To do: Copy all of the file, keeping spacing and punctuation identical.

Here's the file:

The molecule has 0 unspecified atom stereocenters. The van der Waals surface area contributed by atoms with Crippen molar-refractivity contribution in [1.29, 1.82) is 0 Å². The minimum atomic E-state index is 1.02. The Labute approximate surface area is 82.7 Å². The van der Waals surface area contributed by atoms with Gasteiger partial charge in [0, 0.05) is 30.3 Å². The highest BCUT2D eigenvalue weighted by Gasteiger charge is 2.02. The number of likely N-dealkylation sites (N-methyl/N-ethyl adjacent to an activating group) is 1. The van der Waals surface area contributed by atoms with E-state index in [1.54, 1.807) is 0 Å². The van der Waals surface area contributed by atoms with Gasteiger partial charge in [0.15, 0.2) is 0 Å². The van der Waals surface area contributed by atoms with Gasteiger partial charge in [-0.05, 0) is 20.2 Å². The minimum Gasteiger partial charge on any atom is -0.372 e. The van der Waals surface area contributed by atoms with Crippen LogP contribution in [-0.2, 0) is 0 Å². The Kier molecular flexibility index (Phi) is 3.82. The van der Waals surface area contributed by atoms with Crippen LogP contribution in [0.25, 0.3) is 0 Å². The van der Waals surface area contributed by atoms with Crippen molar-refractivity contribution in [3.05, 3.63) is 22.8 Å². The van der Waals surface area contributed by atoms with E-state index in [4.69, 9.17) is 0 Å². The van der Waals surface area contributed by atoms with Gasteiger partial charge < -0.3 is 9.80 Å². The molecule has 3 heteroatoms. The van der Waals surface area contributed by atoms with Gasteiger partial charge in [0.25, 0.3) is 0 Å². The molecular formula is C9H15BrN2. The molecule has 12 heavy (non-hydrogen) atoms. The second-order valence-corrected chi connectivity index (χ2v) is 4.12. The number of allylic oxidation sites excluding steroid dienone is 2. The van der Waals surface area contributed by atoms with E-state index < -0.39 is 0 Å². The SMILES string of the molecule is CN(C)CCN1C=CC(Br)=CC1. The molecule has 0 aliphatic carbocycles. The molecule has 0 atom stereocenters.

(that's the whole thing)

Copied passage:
The molecule has 0 unspecified atom stereocenters. The van der Waals surface area contributed by atoms with Crippen molar-refractivity contribution in [1.29, 1.82) is 0 Å². The minimum atomic E-state index is 1.02. The Labute approximate surface area is 82.7 Å². The van der Waals surface area contributed by atoms with Gasteiger partial charge in [0, 0.05) is 30.3 Å². The highest BCUT2D eigenvalue weighted by Gasteiger charge is 2.02. The number of likely N-dealkylation sites (N-methyl/N-ethyl adjacent to an activating group) is 1. The van der Waals surface area contributed by atoms with E-state index in [1.54, 1.807) is 0 Å². The van der Waals surface area contributed by atoms with Gasteiger partial charge in [0.15, 0.2) is 0 Å². The van der Waals surface area contributed by atoms with Gasteiger partial charge in [-0.05, 0) is 20.2 Å². The minimum Gasteiger partial charge on any atom is -0.372 e. The van der Waals surface area contributed by atoms with Crippen LogP contribution in [-0.2, 0) is 0 Å². The Kier molecular flexibility index (Phi) is 3.82. The van der Waals surface area contributed by atoms with Crippen LogP contribution in [0.25, 0.3) is 0 Å². The van der Waals surface area contributed by atoms with Crippen molar-refractivity contribution in [3.05, 3.63) is 22.8 Å². The van der Waals surface area contributed by atoms with E-state index in [4.69, 9.17) is 0 Å². The van der Waals surface area contributed by atoms with Gasteiger partial charge < -0.3 is 9.80 Å². The molecule has 3 heteroatoms. The van der Waals surface area contributed by atoms with Gasteiger partial charge in [0.25, 0.3) is 0 Å². The molecular formula is C9H15BrN2. The molecule has 12 heavy (non-hydrogen) atoms. The second-order valence-corrected chi connectivity index (χ2v) is 4.12. The number of allylic oxidation sites excluding steroid dienone is 2. The van der Waals surface area contributed by atoms with E-state index < -0.39 is 0 Å². The SMILES string of the molecule is CN(C)CCN1C=CC(Br)=CC1. The molecule has 0 aliphatic carbocycles. The molecule has 0 atom stereocenters.